The ABC April Position Report exceeded expectations by posting the best shipment number of the crop season thus far. Shipments for the month were 245 million lbs, a 1.9% decline versus last year’s record 249 million pounds. The domestic market shipped 62 million lbs, down 10% versus prior year, but in line with the shipment range seen this crop season. The export markets achieved record shipments for the month at 183 million pounds. As we round off the 3rd quarter of the crop season, year-to-date shipments now stand at 1.928 billion lbs, 13.5% behind last year.
India: Shipments to India were up 29% over last year, shipping 28 million lbs for April. Year to date shipments are 266.2 million lbs, down 14% from last year. The traditional monthly shipment pattern has been severely distorted due to logistical issues which are expected to continue into the foreseeable future. The market remains robust as an early Diwali requires product from the current crop to meet market needs.
A free trade agreement between Australia and India will see duties for almonds cut by 50% for up to 34,000 MT. Details on timing and implementation for this agreement are being developed. The agreement will not have a significant impact on inshell demand from California as overall global demand for inshell continues to outpace supply.
China: Shipments to China were down over 3 million lbs, or 32%, compared to last year. With 104.7 million lbs shipped, the Chinese market is now down 27% year-to-date. As expected, current buying needs are being filled with product from Australia over the last few months impacting demand and shipments from the US.
Europe: Shipments to Europe were down 5.3% versus last year, shipping 71 million lbs for April. The market continues to follow a similar shipping pattern as last season, with heavier shipments over the summer months to build inventories to assure availability for the fall and winter months. The Ukraine crisis, a strong dollar and inflationary pressures have many buyers concerned about the future of demand in the region.
Middle East: Shipments to the Middle East were up 29% versus prior season as the industry was better able to execute on shipments to the region in April. Although the market reported strong Ramadan sales, vessel logistic challenges did cause limitations. Nevertheless, the strong April shipments will provide a much-needed boost as the region remains short on in-market supply.
Domestic: US shipments were down 11% for the month of April with the industry shipping 62.4 million pounds. Supply chains continue to be problematic in getting product from manufacturer to retail shelf and to the end consumer. Year to date shipment numbers are steady and remain within 3-4% of last year’s record domestic total despite the challenging macroeconomic environment.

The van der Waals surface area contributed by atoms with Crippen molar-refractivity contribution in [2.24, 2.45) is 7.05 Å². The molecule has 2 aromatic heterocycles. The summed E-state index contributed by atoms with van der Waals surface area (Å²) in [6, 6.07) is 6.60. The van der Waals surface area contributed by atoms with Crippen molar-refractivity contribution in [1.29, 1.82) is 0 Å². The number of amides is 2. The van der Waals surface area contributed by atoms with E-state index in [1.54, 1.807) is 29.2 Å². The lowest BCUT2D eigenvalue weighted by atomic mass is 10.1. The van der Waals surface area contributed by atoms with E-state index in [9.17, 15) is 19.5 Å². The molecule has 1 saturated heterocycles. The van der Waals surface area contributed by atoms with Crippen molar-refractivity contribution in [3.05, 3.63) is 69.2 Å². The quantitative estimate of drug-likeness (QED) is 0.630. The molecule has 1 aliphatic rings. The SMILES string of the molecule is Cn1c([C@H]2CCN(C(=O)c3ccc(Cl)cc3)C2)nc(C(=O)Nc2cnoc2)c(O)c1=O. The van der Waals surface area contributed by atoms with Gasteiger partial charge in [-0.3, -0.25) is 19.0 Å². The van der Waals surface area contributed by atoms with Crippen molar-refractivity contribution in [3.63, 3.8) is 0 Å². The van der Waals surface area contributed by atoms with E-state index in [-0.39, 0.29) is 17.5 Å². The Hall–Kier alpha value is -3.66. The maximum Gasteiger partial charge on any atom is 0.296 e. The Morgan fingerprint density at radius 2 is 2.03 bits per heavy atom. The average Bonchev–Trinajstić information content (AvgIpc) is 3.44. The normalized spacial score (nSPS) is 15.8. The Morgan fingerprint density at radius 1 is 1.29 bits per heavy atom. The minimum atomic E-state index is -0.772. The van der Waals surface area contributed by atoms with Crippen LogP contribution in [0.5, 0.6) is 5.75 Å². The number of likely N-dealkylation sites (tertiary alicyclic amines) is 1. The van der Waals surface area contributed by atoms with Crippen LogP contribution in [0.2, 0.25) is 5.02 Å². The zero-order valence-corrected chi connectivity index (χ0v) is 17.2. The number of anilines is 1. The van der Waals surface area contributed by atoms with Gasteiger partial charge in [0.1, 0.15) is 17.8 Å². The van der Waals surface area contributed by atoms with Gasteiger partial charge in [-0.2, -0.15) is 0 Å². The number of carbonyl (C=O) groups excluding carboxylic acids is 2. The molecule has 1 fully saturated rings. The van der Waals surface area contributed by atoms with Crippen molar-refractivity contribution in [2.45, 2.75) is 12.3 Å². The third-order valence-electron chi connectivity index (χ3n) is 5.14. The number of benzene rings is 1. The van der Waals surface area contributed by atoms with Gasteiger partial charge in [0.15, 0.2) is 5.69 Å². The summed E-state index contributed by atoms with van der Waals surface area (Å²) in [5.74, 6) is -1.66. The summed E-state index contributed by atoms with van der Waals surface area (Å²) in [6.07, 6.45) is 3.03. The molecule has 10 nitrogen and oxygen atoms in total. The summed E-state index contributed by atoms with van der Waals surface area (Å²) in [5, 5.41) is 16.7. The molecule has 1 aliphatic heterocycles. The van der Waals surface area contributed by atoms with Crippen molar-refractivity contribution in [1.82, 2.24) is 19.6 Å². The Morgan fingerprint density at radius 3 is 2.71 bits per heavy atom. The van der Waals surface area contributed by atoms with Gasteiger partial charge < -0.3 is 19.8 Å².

Total commitments to date stand at 754 million lbs, up 4.24% from last March. New sales numbers were again positive at 168 million lbs versus 162 million lbs last year as buyers continue to take advantage of historically low almond prices. Uncommitted inventory now sits at 771 million lbs, 45% higher than last year. Sold and shipped as a percent of total supply is at 78% vs 85% last year. Vessel shipping execution over the remaining three months of the crop year will be critical to managing the carryout.
The crop now sits at 2.9 billion lbs and will likely finish marginally higher for the season. Pollenizer inventories remain abundant while Nonpareil (both kernel and inshell) is in shorter supply, pushing the price differential between the two to higher levels.
This month also saw the release of the USDA’s National Agricultural Statistical Service (NASS) subjective almond forecast for the 2022 crop at 2.80 billion pounds. The bearing acreage is a record high at 1,370,000 with the forecasted yield at 2,040 lbs per acre, down 7.6% versus prior season. The report is in line with market expectations. As such, it is expected to have little effect on price in the near term.
April shipments exceeded market expectations for the second straight month and set a new high for the crop year. Export shipments led the way turning in a record for the month as the industry continues to find ways to execute on container bookings. Overall, shipments were a welcome sight to an industry looking to drive down the carryout.
Market activity for the month cooled off as buyers waited in anticipation for the USDA Subjective Estimate to provide some price guidance. Inflation and currency exchange rates present headwinds in the near term. Even with that, commitments are adequate and present an opportunity for continued strong shipments to end the crop year on a high note. Executing logistically remains the limiting factor and will be a major focus for the industry in the final three shipping months.
Price overall remains steady at affordable levels and reflects the current supply and demand imbalance. Will continue to see spreads between abundant pollenizers and shorter Nonpareil supply continue to widen. The industry will continue to analyze the 2022 crop forecast over the coming weeks.
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